Adding a language

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The EDL parser, while based on JDI, stores code in a standard syntax tree and is designed to promote modularity in export formats. That being the case, adding a language is relatively easy; this page will document the process and highlight key points to keep in mind.


Each language module is responsible for populating a JDI context with a set of definitions for ENIGMA to utilize. These are C++-format, since EDL's syntax most closely resembles C++. Other languages will simply map applicable reference types to those of C++ (and therefore of EDL). Should a change be made later to accommodate referencing features of other languages (such as "safe" versus "unsafe" function references), this specification will be revised.

Pretty Printing

  • The EDL parser does not rename variables which conflict with the host language, as the host language is unknown to it. It is up to the code exporter to ensure that identifiers do not conflict with its language.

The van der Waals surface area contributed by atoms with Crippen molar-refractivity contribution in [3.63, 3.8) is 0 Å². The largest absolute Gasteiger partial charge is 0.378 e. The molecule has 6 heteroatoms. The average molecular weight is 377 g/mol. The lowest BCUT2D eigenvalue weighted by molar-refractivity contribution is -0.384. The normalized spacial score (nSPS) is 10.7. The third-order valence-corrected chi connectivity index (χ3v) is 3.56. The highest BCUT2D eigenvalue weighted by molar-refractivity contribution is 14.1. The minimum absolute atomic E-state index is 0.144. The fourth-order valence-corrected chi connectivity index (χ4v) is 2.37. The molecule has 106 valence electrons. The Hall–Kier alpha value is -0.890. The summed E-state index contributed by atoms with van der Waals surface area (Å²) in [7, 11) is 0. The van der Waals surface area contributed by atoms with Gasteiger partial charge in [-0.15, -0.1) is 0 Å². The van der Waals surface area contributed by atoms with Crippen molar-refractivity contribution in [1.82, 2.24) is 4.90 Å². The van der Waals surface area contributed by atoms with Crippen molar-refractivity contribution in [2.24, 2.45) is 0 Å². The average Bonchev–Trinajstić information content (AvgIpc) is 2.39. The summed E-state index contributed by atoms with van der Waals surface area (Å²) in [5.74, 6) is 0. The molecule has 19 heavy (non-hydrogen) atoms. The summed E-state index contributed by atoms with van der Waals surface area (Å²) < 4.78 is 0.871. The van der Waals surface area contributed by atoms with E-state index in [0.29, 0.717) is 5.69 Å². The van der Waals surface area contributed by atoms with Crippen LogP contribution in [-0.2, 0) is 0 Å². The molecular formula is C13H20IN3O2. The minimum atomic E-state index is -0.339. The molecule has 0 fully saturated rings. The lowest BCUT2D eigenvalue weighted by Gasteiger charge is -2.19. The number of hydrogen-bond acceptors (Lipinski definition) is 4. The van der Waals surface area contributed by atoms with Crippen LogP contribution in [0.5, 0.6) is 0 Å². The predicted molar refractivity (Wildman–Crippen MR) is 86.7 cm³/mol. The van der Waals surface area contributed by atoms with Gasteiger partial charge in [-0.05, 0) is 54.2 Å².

• The EDL parser stores out-of-scope references nonchalantly as pointers to their description. If a reference is made to objects from another namespace, class, or function, it falls on the pretty-printer to qualify it. For example,
    • If they choose to use a namespace called "boost", the C++ pretty printer must qualify identifiers from that namespace with boost::.
    • If they choose to use the JavaScript Math namespace, the JavaScript pretty printer must qualify identifiers from that namespace with Math..
  • Arrays in GML are two-dimensional, and are accessed as a[b,c]. This will parse as SUBSCRIPT(a, COMMA(b,c)). You must check for this and handle it appropriately while pretty-printing.

Things you don't have to consider

  • Some pieces of the specification that are independent of the target language do not need handled by the language plugin. These include the following:
    • Enumeration constants are assigned at lex time by the parser.